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Technology - Internet - Volume 2 - Web Development & Audio-Visual Coding

Report Cover Image

Last updated: 19 Jan 2009 Update History

Report Status: Archived

Report Pages: 170

Analyst: Stephen McNamara

Publication Overview

This new biennial report covers the key technologies of the World Wide Web and audio visual coding (compression) technologies: SSL/TLS Transport Layer Security, HTTPS, HTTP 1.1, web forms, MIME, ETag, log file analysis, cookies, WebDav, Web Services, SGML, XML, HTML 4.01, XHTML, browser compatibility, Cascading Style Sheets (CSS), Document Object Model (DOM), WebFeed, RSS, Atom, PodCasting, Java, JavaScript, ECMAScript, SMIL, XUL, Ajax, XSLT, SHTML, JavaBeans, Java Servlets, Java Platform Enterprise Edition, cgi-bin programming, C, C++, daemons, Perl, PHP, Python, Apache, MySQL, PostgreSQL, Microsoft IIS, Active Server Pages (ASP), Common Language Infrastructure (CLI), ColdFusion, wikis, Drupal, Mambo, Joomla, Plone, Ruby on Rails, JPG, GIF, PNG, SVG, Flash, PDF, Web 2.0, blogs, pay-per-click advertising, user-generated content, mashups, the long tail, Network Neutrality and QoS, 64kb/s and ADCPM compression for voice, 44.1kHz 16 bit and 96kHz 24 bit compression for music, lossless audio compression, MP3 coder and decoder, Modified Discrete Cosine Transform (MDCT), variable bit rate, Real Audio, Windows Media, Ogg Vorbis, MPEG-2 5.1 channel audio compression, Advanced Audio Coding (AAC), Scalable Sample Rate AAC, AACPlus, Spectral Band Replication, Parametric Stereo, Scalable Lossless Coding, Code-Excited Linear Predictive (CELP) and Harmonic Vector Excitation Coding (HVXC) speech compression, MPEG-2 Video Compression principles, chroma subsampling, motion compensation, MPEG-2 profiles and levels, MPEG-2 variable bit rate, principles of MPEG-4 Video and multimedia compression, Advanced Video Coding / H.264/AVC, Interactive and VRML elements, synthetic and composite images, texture mapping and lighting, synthetic speech and sound, AFX animation, Java - MPEG-J, QoS, Delivery Multimedia Integration Framework (DMIF), FlexTime advanced synchronisation, Binary Format for Scene Description (BIFS), critical view of MPEG-4 regarding reliability and robustness, MPEG-7 metadata and MPEG-21 Digital Rights Management (DRM).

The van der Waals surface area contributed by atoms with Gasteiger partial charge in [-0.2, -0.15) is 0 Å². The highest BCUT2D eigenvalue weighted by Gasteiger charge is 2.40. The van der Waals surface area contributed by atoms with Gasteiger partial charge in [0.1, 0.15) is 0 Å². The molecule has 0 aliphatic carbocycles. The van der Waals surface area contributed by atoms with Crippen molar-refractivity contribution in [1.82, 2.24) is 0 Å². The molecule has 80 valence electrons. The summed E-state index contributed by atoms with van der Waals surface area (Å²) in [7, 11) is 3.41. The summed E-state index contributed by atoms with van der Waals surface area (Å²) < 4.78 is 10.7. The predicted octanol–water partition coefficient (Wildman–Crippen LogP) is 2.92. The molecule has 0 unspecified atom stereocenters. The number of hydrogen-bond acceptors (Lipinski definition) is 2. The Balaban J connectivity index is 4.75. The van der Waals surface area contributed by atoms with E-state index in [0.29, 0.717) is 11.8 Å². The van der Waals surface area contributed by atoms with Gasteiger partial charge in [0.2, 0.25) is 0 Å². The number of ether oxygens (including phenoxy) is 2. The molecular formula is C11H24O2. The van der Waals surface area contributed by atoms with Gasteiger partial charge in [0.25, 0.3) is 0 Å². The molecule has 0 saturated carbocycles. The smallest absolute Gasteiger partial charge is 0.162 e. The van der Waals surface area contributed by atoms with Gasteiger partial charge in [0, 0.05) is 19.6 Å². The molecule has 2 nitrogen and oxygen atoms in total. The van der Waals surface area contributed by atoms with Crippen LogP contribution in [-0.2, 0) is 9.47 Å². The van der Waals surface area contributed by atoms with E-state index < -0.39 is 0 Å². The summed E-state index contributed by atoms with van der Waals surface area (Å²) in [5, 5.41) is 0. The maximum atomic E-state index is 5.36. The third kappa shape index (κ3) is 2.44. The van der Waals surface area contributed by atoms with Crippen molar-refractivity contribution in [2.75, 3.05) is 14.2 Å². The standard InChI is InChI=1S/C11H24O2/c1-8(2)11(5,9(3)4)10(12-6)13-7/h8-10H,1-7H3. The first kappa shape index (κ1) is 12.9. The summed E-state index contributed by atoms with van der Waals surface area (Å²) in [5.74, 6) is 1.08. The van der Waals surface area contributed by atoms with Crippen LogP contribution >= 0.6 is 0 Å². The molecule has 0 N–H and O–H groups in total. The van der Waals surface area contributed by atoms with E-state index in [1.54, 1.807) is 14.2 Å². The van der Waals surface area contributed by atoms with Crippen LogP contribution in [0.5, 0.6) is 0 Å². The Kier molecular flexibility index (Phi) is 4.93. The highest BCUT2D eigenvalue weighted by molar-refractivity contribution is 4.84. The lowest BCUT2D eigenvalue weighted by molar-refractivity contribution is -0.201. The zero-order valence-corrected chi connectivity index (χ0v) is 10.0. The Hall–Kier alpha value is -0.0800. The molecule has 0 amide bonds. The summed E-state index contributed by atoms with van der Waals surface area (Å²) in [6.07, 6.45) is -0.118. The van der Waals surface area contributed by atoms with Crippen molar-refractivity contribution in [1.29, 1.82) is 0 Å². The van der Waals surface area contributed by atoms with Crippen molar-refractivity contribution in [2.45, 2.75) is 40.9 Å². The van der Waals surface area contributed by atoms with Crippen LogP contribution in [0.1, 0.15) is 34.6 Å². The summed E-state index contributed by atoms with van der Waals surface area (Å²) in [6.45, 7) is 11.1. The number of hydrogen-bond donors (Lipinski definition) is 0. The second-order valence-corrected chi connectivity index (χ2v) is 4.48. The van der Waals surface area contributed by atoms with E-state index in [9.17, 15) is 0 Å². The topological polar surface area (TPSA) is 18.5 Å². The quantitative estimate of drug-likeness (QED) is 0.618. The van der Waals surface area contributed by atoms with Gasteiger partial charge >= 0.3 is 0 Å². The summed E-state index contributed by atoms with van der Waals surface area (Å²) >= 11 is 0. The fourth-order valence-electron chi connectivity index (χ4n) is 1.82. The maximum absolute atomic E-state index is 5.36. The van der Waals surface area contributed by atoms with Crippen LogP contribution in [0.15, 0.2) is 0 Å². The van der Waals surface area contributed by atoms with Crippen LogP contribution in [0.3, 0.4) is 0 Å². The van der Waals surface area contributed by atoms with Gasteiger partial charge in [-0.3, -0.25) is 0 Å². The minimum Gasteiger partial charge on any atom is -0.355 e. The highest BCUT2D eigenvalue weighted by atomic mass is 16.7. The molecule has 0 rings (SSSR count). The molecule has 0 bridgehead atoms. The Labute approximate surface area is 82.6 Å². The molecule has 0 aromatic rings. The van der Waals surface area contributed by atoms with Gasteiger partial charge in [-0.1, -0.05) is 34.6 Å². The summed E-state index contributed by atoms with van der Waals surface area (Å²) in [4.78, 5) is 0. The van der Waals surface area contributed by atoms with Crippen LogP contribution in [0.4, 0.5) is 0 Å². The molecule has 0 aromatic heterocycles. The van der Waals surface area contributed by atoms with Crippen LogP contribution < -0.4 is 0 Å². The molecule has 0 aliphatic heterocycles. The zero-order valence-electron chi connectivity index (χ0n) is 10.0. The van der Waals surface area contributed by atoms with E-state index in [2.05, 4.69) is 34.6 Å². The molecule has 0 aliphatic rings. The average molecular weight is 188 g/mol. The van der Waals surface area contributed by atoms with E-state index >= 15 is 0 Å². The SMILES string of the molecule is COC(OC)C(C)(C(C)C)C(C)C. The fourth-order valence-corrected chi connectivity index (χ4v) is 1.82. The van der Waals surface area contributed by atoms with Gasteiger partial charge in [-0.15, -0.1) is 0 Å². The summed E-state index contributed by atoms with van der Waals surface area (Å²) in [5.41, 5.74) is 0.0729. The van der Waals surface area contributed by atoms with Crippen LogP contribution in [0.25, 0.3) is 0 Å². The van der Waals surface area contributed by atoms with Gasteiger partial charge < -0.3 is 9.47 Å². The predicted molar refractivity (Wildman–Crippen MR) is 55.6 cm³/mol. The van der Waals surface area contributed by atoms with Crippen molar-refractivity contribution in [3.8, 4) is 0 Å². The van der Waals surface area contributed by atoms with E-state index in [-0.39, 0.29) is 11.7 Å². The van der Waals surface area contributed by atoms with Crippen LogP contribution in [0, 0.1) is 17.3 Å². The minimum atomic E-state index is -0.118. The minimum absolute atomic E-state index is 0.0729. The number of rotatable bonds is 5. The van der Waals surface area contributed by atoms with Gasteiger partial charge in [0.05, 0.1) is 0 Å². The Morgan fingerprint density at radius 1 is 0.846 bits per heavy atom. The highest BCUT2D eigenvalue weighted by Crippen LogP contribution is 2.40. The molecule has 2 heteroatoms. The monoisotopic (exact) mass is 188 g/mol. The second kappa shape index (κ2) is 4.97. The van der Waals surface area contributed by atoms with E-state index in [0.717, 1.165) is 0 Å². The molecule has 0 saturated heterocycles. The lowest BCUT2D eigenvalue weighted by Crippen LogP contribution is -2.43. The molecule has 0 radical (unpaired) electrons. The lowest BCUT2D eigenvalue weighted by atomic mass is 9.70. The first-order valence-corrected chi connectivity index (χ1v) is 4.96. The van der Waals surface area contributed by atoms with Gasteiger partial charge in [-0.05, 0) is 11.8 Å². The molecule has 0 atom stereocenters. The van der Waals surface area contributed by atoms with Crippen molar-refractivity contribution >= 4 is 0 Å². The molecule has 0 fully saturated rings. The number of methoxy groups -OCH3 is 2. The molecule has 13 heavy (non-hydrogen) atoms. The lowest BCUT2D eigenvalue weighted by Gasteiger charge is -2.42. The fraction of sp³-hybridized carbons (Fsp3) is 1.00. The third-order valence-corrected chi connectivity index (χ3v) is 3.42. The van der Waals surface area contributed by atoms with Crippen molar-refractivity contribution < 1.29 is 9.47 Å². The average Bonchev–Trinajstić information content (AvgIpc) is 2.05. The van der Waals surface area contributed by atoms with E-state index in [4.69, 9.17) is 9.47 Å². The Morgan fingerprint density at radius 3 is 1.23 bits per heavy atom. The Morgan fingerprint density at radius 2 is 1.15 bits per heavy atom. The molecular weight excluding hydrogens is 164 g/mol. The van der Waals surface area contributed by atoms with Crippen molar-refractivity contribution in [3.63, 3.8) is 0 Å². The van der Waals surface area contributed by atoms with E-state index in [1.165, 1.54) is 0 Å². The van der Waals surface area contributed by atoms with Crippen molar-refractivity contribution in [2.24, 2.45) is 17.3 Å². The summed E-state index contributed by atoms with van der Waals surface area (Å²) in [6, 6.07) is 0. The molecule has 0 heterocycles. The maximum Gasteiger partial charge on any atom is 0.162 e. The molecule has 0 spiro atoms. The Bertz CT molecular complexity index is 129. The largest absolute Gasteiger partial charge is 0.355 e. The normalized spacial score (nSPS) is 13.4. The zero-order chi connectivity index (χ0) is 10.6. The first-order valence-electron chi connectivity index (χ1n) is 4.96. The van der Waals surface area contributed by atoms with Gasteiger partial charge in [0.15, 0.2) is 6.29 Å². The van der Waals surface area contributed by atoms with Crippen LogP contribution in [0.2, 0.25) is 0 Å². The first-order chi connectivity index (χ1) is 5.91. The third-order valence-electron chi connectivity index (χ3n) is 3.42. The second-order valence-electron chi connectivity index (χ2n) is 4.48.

Report also contains overviews and details of

  • HTTP transport and content negotiation.
  • HTML, Cascading Style Sheets, JavaScript and Document Object Model client-side (browser) programming.
  • Web-server programming languages and content management systems.
  • Major trends, including “Web 2.0”, Ajax and mashups.
  • MP3, MPEG-2, H.264/AVC and MPEG-4 audio, video and interactive multimedia coding systems.

Executive Summary

This report introduces technical specialists and non-technical readers to the major technologies of the World Wide Web, including audio and video compression technologies used for the Web, telecommunications and broadcasting. We provide overviews of and detailed introductions to the key technologies which in various combinations provide the rich communications environment of the Web.

We begin with the basic transport protocol, HTTP and its secure HTTPS version, which is based on SSL/TLS (Secure Sockets Layer/Transport Layer Security). HTTP 1.1 is a sophisticated resource request protocol with capabilities beyond what is visible with ordinary web-browsing. HTTP 1.1 is the basis of WebDav (Web-based Distributed Authoring and Versioning) and the inter-server programming techniques known as Web-services.